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PTSD

Sherrie Lawson struggled with PTSD, depression and anxiety after she survived the Washington Navy Yard shooting. Courtesy of Sherrie Lawson hide caption

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Courtesy of Sherrie Lawson

Dealing With Trauma After A Mass Shooting — Over The Long Term

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Army veteran Chris Riga survived multiple blast injuries in deployments in Afghanistan and Iraq. He rearranges sticky notes on his desk to assist him in remembering tasks he has to do throughout the day at his job as patient experience coordinator at the Northampton VA Medical Center in Leeds, Mass. Jesse Costa/WBUR hide caption

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Jesse Costa/WBUR

'What Does War Do To An Entire Person?' — VA Studies Veterans With Blast Injuries

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Mickey Willenbring tends to one of her Navajo-Churro sheep at Dot Ranch in Scio, Ore. Tim Herrera hide caption

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Tim Herrera

After Combat, A Veteran Finds Solace In Sheep Farming

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Staff Sgt. Tom Frame, the author's father, stands at right in this 1968 snapshot from Vietnam. Frame family photo hide caption

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Frame family photo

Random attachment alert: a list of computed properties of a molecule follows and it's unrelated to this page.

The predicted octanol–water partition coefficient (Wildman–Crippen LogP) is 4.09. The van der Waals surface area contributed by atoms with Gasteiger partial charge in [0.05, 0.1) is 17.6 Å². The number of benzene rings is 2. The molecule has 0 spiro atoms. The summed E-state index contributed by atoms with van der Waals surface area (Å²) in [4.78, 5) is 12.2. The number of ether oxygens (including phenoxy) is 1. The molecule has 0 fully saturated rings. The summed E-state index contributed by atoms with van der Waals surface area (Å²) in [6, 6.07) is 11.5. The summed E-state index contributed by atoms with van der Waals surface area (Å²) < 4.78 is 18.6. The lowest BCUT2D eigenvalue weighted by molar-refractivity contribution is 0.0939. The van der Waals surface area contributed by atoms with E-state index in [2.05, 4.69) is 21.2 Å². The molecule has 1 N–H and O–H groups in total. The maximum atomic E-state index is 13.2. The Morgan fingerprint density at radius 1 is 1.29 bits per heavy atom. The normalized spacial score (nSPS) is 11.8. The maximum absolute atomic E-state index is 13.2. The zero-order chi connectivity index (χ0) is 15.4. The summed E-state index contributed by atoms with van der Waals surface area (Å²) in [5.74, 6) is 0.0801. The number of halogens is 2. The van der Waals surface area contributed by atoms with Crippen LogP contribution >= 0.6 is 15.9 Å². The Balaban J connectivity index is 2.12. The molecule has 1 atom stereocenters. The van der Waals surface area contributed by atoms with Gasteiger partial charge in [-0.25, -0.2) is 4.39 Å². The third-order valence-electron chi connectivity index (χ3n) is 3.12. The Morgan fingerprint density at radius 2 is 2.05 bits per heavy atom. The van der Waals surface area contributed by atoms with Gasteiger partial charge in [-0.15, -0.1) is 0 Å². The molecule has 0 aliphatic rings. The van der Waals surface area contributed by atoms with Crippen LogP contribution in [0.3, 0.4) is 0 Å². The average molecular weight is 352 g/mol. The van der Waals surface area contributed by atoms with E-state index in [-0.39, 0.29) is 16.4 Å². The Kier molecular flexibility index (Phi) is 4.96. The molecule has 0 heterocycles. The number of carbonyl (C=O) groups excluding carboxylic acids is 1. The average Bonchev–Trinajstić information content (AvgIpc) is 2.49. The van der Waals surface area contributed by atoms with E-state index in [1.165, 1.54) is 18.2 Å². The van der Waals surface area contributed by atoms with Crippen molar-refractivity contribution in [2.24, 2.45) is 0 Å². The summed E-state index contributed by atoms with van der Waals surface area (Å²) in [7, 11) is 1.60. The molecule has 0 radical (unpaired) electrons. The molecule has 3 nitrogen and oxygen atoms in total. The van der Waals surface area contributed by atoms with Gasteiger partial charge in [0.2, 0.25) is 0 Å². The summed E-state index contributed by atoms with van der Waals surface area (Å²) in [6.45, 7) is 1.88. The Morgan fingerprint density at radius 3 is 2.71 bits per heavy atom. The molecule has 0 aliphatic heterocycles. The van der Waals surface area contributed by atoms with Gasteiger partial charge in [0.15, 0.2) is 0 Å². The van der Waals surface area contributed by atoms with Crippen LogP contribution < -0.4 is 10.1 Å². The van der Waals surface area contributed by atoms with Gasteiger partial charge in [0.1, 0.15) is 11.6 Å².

'They Are My Men': A 50-Year Veterans Reunion Helped My Dad Process A Brutal Battle

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Tetris and other absorbing brain games can get you into a "flow" state that relieves stress. Mary Mathis/NPR hide caption

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Mary Mathis/NPR

Can't Stop Worrying? Try Tetris To Ease Your Mind

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Psychologists find that cognitive processing therapy — a type of counseling that helps people learn to challenge and modify their beliefs related to a trauma — can be useful in healing the mental health problems some experience after a sexual assault. Hero Images/Getty Images hide caption

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Hero Images/Getty Images

Brenda J. Faulkner, co-founder of The Truman Foundation, sits with her dog Truman at the Association of Service Dog Providers for Military Veterans annual conference in Tyson's Corner, Va. Claire Harbage/NPR hide caption

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Claire Harbage/NPR